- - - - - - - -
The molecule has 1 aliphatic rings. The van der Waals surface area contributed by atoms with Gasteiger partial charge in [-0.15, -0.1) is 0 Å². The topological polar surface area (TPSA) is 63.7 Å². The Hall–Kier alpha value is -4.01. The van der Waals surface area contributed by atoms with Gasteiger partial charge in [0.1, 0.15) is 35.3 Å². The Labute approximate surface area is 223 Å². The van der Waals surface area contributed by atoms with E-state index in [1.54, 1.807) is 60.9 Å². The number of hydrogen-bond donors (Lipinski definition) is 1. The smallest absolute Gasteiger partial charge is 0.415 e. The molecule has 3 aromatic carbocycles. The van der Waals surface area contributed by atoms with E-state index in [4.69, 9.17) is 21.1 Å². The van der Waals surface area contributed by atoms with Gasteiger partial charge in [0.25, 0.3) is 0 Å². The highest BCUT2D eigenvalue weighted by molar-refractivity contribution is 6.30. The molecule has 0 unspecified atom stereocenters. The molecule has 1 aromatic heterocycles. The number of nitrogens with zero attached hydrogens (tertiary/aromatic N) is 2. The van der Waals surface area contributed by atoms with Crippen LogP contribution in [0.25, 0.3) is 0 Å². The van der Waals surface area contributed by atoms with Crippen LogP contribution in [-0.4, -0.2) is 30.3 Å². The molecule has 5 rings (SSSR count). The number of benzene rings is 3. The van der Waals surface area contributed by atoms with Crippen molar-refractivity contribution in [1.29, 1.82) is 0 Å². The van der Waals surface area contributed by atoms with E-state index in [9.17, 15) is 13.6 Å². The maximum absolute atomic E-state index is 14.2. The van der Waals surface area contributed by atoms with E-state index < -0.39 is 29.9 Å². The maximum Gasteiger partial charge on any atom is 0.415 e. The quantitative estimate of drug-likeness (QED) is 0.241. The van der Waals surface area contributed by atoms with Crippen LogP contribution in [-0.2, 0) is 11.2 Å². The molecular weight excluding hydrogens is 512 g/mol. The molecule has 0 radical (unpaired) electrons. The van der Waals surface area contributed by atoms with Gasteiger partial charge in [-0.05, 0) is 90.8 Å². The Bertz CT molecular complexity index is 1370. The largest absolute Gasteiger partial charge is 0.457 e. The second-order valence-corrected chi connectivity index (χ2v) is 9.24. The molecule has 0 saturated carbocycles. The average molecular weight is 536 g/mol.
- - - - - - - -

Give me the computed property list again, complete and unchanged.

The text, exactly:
The molecule has 1 aliphatic rings. The van der Waals surface area contributed by atoms with Gasteiger partial charge in [-0.15, -0.1) is 0 Å². The topological polar surface area (TPSA) is 63.7 Å². The Hall–Kier alpha value is -4.01. The van der Waals surface area contributed by atoms with Gasteiger partial charge in [0.1, 0.15) is 35.3 Å². The Labute approximate surface area is 223 Å². The van der Waals surface area contributed by atoms with E-state index in [1.54, 1.807) is 60.9 Å². The number of hydrogen-bond donors (Lipinski definition) is 1. The smallest absolute Gasteiger partial charge is 0.415 e. The molecule has 3 aromatic carbocycles. The van der Waals surface area contributed by atoms with E-state index in [4.69, 9.17) is 21.1 Å². The van der Waals surface area contributed by atoms with Gasteiger partial charge in [0.25, 0.3) is 0 Å². The highest BCUT2D eigenvalue weighted by molar-refractivity contribution is 6.30. The molecule has 0 unspecified atom stereocenters. The molecule has 1 aromatic heterocycles. The number of nitrogens with zero attached hydrogens (tertiary/aromatic N) is 2. The van der Waals surface area contributed by atoms with Crippen LogP contribution in [0.25, 0.3) is 0 Å². The van der Waals surface area contributed by atoms with Crippen LogP contribution in [-0.4, -0.2) is 30.3 Å². The molecule has 5 rings (SSSR count). The number of benzene rings is 3. The van der Waals surface area contributed by atoms with Crippen molar-refractivity contribution in [1.29, 1.82) is 0 Å². The van der Waals surface area contributed by atoms with E-state index in [9.17, 15) is 13.6 Å². The maximum absolute atomic E-state index is 14.2. The van der Waals surface area contributed by atoms with E-state index < -0.39 is 29.9 Å². The maximum Gasteiger partial charge on any atom is 0.415 e. The quantitative estimate of drug-likeness (QED) is 0.241. The van der Waals surface area contributed by atoms with Crippen LogP contribution in [-0.2, 0) is 11.2 Å². The molecular weight excluding hydrogens is 512 g/mol. The molecule has 0 radical (unpaired) electrons. The van der Waals surface area contributed by atoms with Gasteiger partial charge in [-0.05, 0) is 90.8 Å². The Bertz CT molecular complexity index is 1370. The largest absolute Gasteiger partial charge is 0.457 e. The second-order valence-corrected chi connectivity index (χ2v) is 9.24. The molecule has 0 saturated carbocycles. The average molecular weight is 536 g/mol.